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Financial Literacy Month | The importance of saving, especially during inflation

Zuniga: 49% of Texans cannot come up with $400 for emergencies
Credit: Brian Jackson - stock.adobe.com
Gold nest egg and money concept for retirement savings and financial planning

TEMPLE, Texas — One of the most important aspects of finding your path to financial freedom, or at least stability, is to create a nest egg savings account that you can pull from in case of emergencies.

"An emergency fund cushions against surprise financial setbacks," said Margarette Burnette with Nerdwallet, who touts an emergency fund calculator that's easy to understand and implement.

Lourdes Zuniga, the Executive Director of Financial Health Pathways of Austin, said Texas ranks 43rd in financial literacy and would like to see that change.

"They say $400 is what you should have but I think it really depends on how much money you make, I mean the more money you make the more assets you have, right?" she said when asked how much money people should have in savings at any given time.

Zuniga did say that for some, that amount of money may not be an attainable goal and advised those, especially in low income situations, to have what makes them feel comfortable.

America Saves, a campaign managed by the nonprofit Consumer Federation of America, gave 54 different saving tips to help consumers get ahead, a few of them are as follows:

  • An emergency fund is a must. While many places will tell you to have three times your income, America Saves recommends $500, a little more than Zuniga recommended but more doable.
  • Establish your budget. Not all budgets are the same and so it's important to know what you bring in. Tracking your spending and being in touch with every aspect is crucial.
  • Envelope Budgeting System. If you have trouble with overspending, try the envelope budget system where you use a set amount of cash for most spending. And once the cash is gone, it's gone.
  • Short-term goals really do work. The truth is, people save more successfully when they set a short-term goal. For instance, committing to saving $20 a week or a month for 6 months is much more attainable that setting a goal to save $500 a month for a year.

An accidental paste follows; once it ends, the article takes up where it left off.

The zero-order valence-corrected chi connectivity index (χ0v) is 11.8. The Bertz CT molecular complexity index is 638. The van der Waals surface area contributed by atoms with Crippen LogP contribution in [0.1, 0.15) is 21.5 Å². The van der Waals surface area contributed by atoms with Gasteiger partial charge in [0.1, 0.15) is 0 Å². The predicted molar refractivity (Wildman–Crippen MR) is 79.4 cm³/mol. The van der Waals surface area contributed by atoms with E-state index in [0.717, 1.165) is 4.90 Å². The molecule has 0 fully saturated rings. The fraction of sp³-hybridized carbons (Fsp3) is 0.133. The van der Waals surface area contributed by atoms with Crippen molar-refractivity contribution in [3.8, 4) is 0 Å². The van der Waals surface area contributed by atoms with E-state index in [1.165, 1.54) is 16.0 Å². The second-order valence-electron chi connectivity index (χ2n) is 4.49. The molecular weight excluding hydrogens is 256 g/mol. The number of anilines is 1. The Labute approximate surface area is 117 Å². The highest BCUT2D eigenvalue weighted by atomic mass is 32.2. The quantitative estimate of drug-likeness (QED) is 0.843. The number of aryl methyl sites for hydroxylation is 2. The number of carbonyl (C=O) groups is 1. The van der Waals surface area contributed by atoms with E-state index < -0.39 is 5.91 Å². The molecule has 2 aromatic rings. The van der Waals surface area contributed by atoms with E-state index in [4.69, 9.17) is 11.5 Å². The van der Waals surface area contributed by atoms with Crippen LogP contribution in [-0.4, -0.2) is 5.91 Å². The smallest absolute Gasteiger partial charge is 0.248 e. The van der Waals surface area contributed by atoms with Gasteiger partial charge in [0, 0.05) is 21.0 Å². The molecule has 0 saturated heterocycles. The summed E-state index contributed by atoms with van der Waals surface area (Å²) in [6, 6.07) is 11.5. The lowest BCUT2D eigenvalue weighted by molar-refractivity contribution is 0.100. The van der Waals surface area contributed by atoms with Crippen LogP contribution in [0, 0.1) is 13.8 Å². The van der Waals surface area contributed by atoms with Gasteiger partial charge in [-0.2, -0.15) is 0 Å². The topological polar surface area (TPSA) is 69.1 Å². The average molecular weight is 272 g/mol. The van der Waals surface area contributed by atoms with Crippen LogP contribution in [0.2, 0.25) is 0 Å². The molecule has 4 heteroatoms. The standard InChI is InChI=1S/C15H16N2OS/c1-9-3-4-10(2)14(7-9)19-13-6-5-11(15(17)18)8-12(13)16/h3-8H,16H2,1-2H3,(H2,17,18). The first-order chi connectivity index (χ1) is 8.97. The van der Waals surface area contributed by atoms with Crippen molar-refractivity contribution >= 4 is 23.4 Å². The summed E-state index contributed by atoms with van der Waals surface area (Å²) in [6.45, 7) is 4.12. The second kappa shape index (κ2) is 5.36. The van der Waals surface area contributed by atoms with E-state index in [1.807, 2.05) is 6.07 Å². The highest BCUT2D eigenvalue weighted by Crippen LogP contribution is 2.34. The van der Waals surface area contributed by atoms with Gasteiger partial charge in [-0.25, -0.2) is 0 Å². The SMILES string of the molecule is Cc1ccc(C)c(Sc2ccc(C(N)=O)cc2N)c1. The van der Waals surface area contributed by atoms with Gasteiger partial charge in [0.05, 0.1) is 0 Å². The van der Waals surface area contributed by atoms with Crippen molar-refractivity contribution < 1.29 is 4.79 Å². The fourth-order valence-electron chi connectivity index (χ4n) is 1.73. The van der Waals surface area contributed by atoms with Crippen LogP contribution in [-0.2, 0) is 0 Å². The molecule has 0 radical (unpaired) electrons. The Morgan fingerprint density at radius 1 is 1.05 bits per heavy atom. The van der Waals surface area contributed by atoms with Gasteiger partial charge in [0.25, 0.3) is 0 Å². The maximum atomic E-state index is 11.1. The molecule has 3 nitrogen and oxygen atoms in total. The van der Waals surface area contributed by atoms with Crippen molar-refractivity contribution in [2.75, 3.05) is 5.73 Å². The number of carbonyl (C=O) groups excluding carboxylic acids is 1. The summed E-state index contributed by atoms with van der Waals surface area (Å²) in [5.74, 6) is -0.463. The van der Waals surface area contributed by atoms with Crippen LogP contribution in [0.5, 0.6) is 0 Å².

Zuniga said the trouble people get into when trying to save money is pretty simple as bad habits are hard to get out of and overspending and impulse buying really do hamper progress.

"Having an understanding of how that works and being able to pause and say I'm not going to buy this, I know it's in front of me, but I'm not going to buy it because I'm going to save this, I think when you realize you can do that, a lot can happen for you," she said when asked about impulse buying.

As we find ourselves in the middle of inflation that's soared over the months, saving is still possible, even as it costs more to live day to day. RetalMeNot, a coupon and savings website, shared a list of tips consumers can follow to protect their wallet and save some money: 

  • Consider holding off on big purchases for now such as electronics, a new car, or furniture – all of which are most affected by rising costs.
  • Take advantage of promo codes and coupons, which are the low-hanging fruit of the discount world
  • Reward programs and cash back offers from retailers and credit cards will get you more bang for your buck.
  • Check retailer's weekly ads and company websites, which have been big on offering discounts and BOGO offer to lure in shoppers. Some require you to simply sign up for email or text message alerts to acquire up to 10% or more off of your orders.

To start, opening and maintaining a savings account is a good place to start, Zuniga said. While it won't yield a high return, it's a safe way to store money.

"Most people don't know this but when you open a savings account, the goal is to save, not take money out of it," Zuniga said, adding you can be penalized for doing so. "Open a savings account and put, even if it's just, five dollars or two dollars, just make an effort to put something in it weekly or monthly, whatever works best for you."

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